The St. Louis Rams football team tried to sneak a talented African-American quarterback from Duke University named Thaddeus Lewis through waivers a couple of years ago. Lewis had been exceptional in pre-season games with the Rams but he had little chance of replacing starting quarterback Sam Bradford who was both good and a $50 million investment. Lewis was claimed off waivers by the Cleveland Browns and since has been a backup with the Detroit Lions and Buffalo Bills. But he could be valuable to the Rams in a couple of ways. First the team is weak at backup quarterback. Second Lewis can run a “read option” offense; a style that is becoming to be a norm within the league. Third, at the very least Lewis could run a “read option” offense in practice against the Rams’ defense.
On a sports radio program in St. Louis, an African-American co-host suggested that the Rams might try to get Thaddeus Lewis back to strengthen themselves at the quarterback position. The white co-host said, “For what?” Again, when I heard that, I felt uncomfortable. Would the white co-host have said that about a white quarterback? Maybe so, maybe not. It just seemed like too easy a dismissal of a quarterback who in his one NFL start completed 22 of 32 passes for 204 yards with one touchdown and one interception.
The term “read option” has only come in style since then end of the 2012-13 season. That’s because they playoffs featured three of the four such QBs in the league, Colin Kaepernick of the San Francisco 49ers, Robert Griffin III of the Washington Redskins, and Russell Wilson of the Seattle Seahawks. The fourth was 2011 Offensive Rookie of the Year, Cam Newton of the Carolina Panthers. What virtually no one says publicly is that in a league that for decades was the domain of white quarterbacks, all four of these run-option quarterbacks are African-American. I don’t know whether it would be better for football observers to say that teams should look for more read option quarterbacks or more African-American quarterbacks. I don’t think that there is a right or wrong about this; only that it seems that we’re afraid to say “African-America” or black for no particular reason. If there is a reason, perhaps we should talk about it.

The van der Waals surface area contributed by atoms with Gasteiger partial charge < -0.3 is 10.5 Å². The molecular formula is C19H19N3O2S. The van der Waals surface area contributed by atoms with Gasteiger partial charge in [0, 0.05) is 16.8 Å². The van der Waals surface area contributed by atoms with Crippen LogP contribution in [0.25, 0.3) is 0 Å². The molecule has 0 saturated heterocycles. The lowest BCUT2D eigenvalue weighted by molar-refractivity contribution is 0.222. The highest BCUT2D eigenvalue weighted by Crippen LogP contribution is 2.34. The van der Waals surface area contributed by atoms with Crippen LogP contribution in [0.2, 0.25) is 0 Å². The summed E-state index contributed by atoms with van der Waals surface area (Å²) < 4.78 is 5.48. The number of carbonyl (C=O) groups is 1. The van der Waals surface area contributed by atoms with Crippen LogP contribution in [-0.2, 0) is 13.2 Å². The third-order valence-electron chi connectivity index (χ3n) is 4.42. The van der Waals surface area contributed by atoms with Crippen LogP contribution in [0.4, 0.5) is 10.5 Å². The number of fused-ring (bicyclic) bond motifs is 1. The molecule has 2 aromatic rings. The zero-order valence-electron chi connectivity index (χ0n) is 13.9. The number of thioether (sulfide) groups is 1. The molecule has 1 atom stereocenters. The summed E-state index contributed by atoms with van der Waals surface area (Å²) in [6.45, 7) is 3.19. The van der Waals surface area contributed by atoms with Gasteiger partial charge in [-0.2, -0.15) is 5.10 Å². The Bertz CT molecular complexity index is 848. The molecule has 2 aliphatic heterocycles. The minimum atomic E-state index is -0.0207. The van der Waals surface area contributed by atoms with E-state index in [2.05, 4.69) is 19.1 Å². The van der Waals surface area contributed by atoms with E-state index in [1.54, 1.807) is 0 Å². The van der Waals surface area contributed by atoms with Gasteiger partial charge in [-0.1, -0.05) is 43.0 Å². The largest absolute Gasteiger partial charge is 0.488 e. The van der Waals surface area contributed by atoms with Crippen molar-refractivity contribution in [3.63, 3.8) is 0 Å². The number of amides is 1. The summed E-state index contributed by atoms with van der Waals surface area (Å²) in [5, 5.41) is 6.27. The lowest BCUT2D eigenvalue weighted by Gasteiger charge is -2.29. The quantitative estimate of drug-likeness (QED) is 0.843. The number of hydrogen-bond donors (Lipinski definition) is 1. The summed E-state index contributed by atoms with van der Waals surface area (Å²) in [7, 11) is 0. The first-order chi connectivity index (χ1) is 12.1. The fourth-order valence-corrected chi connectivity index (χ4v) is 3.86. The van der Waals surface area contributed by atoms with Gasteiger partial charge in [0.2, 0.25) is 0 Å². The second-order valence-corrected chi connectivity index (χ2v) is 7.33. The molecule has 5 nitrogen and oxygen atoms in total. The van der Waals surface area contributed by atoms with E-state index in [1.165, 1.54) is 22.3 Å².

I have written several other articles on the recent history of race in St. Louis sports teams:
It has never been our desire to accuse anyone of being racist because (a) we have no basis for doing so, (b) it never leads to productive conversation. It might serve us well whenever we feel queasy about a race-related issue that we take time to think through our thoughts and not be afraid to check with others to get their perspective on it. If opponents of President Obama would challenge themselves to see how much of their opposition to his policies emanate, at least in part, from race, it would help. I have to acknowledge that I tend to favor his policies more because he is African-American. Perhaps I’m practicing my own version of affirmative action. If so, I don’t mind because I think that we are still some distance from equality. I continue to question my choices; I think that it would be wise for all Americans to do so because we have not cured “our original sin” of slavery. Let’s continue to make special efforts for the next 50 years and then see where we are.
[See companion article: The new denial: How much of partisan gridlock is driven by race.]